Frankly? Not much. Both are the biggest MMA leagues in the U.S. (and the world), feature top-tier talent, draw large audiences, and utilize similar rulesets — even if the UFC commands the larger market share of the two. Nevertheless, there’s no denying that Bellator plays second fiddle to the UFC, which is the most successful mixed martial arts organization out there and will likely remain so for the foreseeable future. The UFC did put MMA on the map, after all, and has a 15-year head-start over Bellator. Bigger budgets for fighter purses and promotions also keep the UFC at the top of the heap.
We mentioned that Bellator and the UFC have both adopted the Unified Rules of Mixed Martial Arts with some slight modifications. Whereas the Unified Rules dictate that only championship fights are to be sanctioned for five rounds, all UFC main card bouts are slated for five rounds instead of three. Bellator adheres to the Unified Rules, however, meaning that only championship bouts run for five rounds, all others for three.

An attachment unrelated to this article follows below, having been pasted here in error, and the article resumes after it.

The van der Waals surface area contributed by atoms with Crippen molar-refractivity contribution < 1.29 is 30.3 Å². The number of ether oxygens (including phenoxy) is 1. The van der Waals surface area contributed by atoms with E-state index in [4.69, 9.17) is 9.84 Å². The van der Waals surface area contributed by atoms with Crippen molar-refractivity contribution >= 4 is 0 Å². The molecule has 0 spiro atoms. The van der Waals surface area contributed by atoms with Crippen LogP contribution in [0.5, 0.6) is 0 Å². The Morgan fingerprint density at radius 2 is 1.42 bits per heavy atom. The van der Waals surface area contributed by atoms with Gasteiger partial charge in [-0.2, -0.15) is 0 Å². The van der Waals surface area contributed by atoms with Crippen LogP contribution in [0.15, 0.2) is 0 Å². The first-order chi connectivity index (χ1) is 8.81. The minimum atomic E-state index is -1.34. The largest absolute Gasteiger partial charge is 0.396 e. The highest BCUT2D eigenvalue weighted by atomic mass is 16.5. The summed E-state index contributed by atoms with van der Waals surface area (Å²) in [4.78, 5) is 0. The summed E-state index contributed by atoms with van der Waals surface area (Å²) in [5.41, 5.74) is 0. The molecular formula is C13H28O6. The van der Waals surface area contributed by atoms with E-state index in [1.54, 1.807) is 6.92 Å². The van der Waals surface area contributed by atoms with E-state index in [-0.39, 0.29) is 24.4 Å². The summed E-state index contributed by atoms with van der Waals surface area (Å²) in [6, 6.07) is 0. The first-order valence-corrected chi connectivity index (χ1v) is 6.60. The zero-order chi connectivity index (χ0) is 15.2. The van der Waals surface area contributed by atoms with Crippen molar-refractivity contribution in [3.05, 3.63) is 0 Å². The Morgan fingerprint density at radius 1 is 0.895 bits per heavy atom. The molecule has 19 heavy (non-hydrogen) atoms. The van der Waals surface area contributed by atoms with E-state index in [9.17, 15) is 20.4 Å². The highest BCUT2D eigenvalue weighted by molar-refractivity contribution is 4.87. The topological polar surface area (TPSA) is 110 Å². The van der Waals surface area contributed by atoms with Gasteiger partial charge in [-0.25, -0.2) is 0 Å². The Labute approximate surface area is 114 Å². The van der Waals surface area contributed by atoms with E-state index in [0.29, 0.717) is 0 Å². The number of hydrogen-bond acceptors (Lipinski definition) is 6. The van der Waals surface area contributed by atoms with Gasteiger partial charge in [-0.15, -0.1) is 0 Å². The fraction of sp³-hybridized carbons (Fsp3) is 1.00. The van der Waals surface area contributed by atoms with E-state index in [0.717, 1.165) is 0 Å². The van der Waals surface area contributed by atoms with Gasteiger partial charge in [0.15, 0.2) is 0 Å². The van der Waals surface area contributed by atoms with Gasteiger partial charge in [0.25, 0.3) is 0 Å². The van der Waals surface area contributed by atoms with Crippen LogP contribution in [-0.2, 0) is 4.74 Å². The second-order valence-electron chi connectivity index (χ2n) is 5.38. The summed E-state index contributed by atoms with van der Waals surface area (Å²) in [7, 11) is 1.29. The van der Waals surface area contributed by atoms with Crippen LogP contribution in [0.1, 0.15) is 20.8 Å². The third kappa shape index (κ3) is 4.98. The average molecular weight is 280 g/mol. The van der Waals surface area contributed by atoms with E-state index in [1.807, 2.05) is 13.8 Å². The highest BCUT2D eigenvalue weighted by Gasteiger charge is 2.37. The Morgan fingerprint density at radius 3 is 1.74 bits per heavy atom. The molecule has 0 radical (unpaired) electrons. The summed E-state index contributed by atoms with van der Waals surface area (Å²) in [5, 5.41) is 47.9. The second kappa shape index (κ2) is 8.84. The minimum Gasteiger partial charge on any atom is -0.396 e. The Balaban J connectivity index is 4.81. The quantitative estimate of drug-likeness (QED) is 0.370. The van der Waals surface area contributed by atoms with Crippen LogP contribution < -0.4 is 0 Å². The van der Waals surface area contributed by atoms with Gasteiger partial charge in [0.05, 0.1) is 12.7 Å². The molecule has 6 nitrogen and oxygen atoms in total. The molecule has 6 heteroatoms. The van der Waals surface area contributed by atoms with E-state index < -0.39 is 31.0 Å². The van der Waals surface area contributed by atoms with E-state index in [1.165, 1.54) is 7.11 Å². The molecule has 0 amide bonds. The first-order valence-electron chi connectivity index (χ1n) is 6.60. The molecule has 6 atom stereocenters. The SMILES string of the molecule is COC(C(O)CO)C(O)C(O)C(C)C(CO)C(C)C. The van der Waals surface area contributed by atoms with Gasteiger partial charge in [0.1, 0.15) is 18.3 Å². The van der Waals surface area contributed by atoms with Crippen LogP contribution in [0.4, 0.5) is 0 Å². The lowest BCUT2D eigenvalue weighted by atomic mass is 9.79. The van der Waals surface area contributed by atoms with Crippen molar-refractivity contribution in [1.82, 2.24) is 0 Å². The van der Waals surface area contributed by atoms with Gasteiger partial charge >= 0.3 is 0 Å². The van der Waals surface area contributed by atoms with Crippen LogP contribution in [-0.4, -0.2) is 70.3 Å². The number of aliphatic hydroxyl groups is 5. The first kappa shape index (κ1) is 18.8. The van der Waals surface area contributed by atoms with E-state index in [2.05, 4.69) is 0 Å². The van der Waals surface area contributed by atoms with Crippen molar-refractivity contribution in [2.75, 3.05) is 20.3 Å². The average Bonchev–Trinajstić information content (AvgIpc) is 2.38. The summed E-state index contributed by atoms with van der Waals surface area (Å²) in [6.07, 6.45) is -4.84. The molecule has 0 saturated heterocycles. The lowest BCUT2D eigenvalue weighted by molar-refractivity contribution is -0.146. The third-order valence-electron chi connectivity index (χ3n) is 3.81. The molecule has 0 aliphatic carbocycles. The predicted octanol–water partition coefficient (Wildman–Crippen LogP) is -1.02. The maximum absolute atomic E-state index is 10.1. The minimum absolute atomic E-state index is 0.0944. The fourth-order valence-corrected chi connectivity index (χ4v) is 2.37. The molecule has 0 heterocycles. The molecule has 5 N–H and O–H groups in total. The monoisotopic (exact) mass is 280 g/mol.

The arenas are also somewhat different, something you’ll notice at a glance. The UFC uses an eight-sided caged ring, the aptly named and instantly recognizable “octagon,” that is 30 feet in diameter with a 750-square-foot fighting area. Bellator pits fighters in a circular cage that measures 36 feet in diameter with 1,018 square feet of fighting space, more than 25% larger than that of the UFC’s.
All in all, if you like MMA, then the UFC and Bellator are the two U.S. leagues to pay attention to, and the minor differences between the two shouldn’t put you off on either one. Both promotions run many events each year to give fight fans plenty of entertainment to chew on. The UFC hosts fight cards weekly and at least one PPV event each month, while Bellator runs at a more moderate operational tempo with one to four monthly cards and less frequent pay-per-views. ESPN holds exclusive broadcasting rights to UFC fights (with ESPN+ being the only outlet for live UFC PPV shows); Bellator, being a subsidiary of ViacomCBS, airs via the CBS Sports Network and Showtime.